At the First World Science Fiction Convention in New York in 1939, a 22-year-old Forrest J Ackerman and his friend Myrtle R. Jones appeared in the first SF costumes among the 185 attendees. The future editor of Famous Monsters of Filmland was dressed as a rugged looking star pilot, and his female companion was adorned in a gown recreated from the classic 1933 film Things to Come. Both of them created quite a stir among the somber gathering of writers, artists and fen (plural of fan), and injected a fanciful, imaginary quality into the convention’s overly serious nature.

Frederik Pohl, in his book The Way The Future Was, described the couple as “stylishly dressed in the fashions of the 25th century” but feared that they had started an ominous precedent. He was right! So successful were their costumes that the following year, about a dozen fans turned out in their own “scientifiction” apparel.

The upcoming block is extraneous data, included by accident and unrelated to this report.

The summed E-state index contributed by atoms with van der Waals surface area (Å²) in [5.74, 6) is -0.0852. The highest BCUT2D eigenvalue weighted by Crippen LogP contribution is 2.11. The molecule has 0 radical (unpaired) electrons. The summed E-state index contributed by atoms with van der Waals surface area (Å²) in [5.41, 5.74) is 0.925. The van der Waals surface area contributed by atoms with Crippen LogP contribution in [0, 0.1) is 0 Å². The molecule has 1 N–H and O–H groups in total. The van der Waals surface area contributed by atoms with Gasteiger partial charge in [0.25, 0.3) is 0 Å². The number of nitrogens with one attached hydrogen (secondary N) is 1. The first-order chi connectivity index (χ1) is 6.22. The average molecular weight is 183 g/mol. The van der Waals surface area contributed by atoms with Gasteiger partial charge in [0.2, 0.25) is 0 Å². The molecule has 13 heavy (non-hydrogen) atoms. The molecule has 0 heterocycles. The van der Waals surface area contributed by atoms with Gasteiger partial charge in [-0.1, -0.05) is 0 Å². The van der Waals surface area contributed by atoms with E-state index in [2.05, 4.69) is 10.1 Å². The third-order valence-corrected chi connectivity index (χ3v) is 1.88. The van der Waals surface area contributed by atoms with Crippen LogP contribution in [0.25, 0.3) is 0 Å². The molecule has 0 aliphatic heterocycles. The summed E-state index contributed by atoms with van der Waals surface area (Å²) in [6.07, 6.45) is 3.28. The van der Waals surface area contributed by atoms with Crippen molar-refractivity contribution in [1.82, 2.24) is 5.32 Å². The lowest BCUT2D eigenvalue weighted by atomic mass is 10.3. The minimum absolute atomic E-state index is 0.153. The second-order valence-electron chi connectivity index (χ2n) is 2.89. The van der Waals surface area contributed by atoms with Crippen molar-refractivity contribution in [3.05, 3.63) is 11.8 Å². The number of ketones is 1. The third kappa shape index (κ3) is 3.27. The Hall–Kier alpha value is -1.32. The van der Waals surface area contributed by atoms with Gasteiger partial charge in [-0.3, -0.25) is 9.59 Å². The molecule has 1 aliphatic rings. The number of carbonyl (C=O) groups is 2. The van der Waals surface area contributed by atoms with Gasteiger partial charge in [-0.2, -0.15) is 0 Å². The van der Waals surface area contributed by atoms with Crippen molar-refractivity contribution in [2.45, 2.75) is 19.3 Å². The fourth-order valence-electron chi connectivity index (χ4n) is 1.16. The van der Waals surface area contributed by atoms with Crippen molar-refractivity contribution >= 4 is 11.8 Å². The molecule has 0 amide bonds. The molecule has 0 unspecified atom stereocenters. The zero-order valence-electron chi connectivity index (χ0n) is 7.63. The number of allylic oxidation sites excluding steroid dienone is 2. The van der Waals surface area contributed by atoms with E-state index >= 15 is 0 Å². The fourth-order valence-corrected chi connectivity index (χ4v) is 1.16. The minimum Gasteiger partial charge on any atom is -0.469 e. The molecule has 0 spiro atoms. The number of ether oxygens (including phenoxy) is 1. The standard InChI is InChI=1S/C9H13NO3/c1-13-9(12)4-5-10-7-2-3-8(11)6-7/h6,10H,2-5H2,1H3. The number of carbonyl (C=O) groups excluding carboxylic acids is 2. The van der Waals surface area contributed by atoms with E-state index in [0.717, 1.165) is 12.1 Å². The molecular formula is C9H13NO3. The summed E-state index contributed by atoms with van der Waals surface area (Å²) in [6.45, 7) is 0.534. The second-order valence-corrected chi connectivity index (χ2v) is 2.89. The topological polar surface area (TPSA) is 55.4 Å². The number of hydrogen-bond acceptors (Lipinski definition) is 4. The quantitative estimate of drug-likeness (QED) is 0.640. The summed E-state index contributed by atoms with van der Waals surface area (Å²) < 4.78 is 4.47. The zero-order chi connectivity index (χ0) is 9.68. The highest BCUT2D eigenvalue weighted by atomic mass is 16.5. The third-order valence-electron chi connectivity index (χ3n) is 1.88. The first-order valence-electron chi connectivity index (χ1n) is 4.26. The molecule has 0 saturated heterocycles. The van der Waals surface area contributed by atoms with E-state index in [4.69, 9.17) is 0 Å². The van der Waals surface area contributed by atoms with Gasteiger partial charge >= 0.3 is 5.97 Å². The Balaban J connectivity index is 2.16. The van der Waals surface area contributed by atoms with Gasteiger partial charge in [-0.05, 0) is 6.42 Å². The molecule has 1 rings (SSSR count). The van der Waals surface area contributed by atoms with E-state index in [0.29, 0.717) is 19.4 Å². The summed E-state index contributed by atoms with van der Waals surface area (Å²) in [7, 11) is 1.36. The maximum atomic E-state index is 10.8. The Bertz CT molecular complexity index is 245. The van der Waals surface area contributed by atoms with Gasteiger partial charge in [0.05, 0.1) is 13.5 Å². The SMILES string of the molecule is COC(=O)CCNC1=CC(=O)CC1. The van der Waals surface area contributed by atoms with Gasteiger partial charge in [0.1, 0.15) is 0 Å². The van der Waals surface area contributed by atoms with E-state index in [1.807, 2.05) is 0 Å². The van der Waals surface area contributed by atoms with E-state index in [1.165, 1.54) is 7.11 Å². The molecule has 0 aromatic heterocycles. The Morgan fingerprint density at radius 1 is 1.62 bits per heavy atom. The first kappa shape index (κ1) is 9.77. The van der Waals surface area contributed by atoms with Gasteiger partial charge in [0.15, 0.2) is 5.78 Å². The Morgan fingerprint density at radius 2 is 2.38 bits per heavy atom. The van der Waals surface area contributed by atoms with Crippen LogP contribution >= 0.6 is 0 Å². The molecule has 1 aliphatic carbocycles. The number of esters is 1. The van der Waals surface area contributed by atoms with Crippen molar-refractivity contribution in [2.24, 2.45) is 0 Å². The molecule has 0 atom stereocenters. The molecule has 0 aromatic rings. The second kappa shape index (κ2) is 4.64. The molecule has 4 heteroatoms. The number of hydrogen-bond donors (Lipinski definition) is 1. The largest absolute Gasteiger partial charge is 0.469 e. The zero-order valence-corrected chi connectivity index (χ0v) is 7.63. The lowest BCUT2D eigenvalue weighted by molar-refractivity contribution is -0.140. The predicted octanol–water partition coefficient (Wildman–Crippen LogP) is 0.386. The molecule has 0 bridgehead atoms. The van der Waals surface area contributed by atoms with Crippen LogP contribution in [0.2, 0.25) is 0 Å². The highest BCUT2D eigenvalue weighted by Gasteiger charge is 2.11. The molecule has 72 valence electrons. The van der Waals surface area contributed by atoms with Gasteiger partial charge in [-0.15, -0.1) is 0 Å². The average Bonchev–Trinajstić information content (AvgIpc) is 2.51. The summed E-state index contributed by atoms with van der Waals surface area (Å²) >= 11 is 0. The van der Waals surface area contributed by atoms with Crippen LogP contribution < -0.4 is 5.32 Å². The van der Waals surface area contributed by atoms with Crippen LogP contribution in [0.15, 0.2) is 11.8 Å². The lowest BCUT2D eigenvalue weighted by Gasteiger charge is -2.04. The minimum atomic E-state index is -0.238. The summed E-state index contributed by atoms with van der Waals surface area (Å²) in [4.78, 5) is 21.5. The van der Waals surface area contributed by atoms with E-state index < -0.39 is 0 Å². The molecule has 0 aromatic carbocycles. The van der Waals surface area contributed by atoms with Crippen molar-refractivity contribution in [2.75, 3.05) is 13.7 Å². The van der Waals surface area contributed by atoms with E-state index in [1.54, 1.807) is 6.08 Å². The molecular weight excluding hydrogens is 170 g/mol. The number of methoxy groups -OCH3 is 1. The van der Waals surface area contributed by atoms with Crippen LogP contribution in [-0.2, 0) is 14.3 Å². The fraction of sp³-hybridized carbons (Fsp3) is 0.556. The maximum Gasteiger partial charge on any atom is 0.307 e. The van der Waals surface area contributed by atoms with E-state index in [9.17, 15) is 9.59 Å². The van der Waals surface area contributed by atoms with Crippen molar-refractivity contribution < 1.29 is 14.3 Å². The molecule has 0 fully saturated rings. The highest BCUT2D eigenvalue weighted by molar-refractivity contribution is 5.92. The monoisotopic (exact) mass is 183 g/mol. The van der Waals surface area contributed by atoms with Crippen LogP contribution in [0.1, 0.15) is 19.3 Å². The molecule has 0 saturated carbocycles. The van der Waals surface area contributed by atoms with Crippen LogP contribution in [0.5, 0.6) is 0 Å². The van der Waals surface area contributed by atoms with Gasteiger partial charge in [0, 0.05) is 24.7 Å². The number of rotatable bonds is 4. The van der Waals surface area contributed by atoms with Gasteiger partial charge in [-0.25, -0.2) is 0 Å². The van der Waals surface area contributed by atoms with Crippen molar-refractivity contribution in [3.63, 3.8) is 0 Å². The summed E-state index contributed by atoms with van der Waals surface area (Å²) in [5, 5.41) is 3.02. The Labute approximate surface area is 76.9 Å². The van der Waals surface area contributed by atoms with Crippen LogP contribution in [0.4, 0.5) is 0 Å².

Now, over a half century later, costume fandom has come to represent a large segment of the hardcore genre audience. Artists like Kelly Freas, Wendy Pini and Tim Hildebrandt, authors like Julian May and L. Sprague de Camp, and fans by the hundreds dress regularly in costume. Groups, such as the U.K.‘s Knights of St. Fantomy, the Society for Creative Anachronism and the International Costumers’ Guild, conduct business and ceremony in costume, and the masquerade has become the central event of most large conventions.

Of course, various Renaissance Faires, most notably the largest being the RenFaires in Novato and Saugus, have been recreating the Medieval and Renaissance eras since the late 1960’s. Also, in the last two decades, various fairy festivals, most notably Spoutwood Farm May Day Festival, FaerieWorlds Festival in the U.S. and The 3 Wishes Faery Fest in Cornwall, UK, have brought fantasy, particularly as envisioned by artists Brian Froud and Wendy Froud, into the public realm.

—From Costume Fandom: All Dressed Up with Some Place to Go! By Dr. John L. Flynn[3]